choice of foreground model. For a Planck temperature-only forecast and for our fiducial model, we
present the results of a linear combination analysis.
In the top panel of Figure 2.5 we plot the weights for the CMB linear combination as a function
of . At high where the measurement is noise dominated, nearly all of the CMB information is
contained in the 217 GHz map which is the least noisy. At lower where we become dominated
by cosmic variance, the CMB information comes from the channels with the lowest foreground
contamination.
Given these weights, we plot in the middle panel of Figure 2.5 the foreground contribution to
the CMB linear combination and the error bars on this new power spectrum. Also shown are the
error bars for the 217 GHz channel alone for comparison. The maximum improvement is at = 2000
where the error bars tighten by a factor of 1.4. We also see that the dominant contribution to the
foreground power in the range where Planck is most sensitive to the CMB is the radio Poisson,
followed by the DSFG clustering.
Finally, we perform a PCA on the foreground residuals in the CMB linear combination. The
first several principal components are shown in the bottom panel of Figure 2.5. We find that all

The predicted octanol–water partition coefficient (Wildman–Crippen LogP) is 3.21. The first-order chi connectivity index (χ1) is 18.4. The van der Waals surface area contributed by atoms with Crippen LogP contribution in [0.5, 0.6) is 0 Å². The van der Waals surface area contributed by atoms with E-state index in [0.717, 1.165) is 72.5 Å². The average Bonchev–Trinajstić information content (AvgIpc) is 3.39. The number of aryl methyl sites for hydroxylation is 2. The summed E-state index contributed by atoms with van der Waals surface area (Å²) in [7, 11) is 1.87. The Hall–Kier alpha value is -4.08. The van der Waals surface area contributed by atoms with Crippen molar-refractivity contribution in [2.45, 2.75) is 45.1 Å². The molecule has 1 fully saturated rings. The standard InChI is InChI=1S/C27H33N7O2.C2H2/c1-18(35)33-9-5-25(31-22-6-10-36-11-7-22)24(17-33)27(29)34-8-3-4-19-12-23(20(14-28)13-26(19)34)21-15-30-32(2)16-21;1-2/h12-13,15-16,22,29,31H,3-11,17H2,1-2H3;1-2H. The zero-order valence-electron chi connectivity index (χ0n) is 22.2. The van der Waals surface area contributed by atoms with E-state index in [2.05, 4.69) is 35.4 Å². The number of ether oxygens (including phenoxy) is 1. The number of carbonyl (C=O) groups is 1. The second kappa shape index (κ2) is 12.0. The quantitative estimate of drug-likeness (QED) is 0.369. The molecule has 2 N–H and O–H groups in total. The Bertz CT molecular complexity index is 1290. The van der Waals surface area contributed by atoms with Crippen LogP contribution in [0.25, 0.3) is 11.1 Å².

of the variation > 1 μK2 can be described by two amplitude parameters, as compared to the 14
parameters which govern these foregrounds. Another way to put this is that using the CMB–free
combinations we can clean out almost 140 μK2 of foregrounds (at = 3000), leaving only tens of
μK2 of residual uncertainty, modeled with the two principal components.
2.6. Results
With the model and forecasting tools in place, we are ready to present the results of our main
analysis. We want to find which components can potentially cause large biases in an analysis of
Planck data, so that we can model them with sufficient care. We would also like to know how
much constraining power is reduced due to foreground confusion. Could significant improvements
in cosmological parameter constraints be achieved by using additional data and/or modeling? To
answer these questions, we run a suite of forecasting analyses aimed at singling out the effects of
each foreground contribution.
The next sub-sections are organized as follows. First we examine the importance of each
component by turning it on or off in the analysis. For the components which we deem important,
32
we check whether our modeling is sufficient to protect the cosmological parameters from biases,
both at the Planck and Planck +Ground sensitivity levels. We then examine the degradation in
statistical errors from the need to marginalize over the foregrounds, and finally we explore the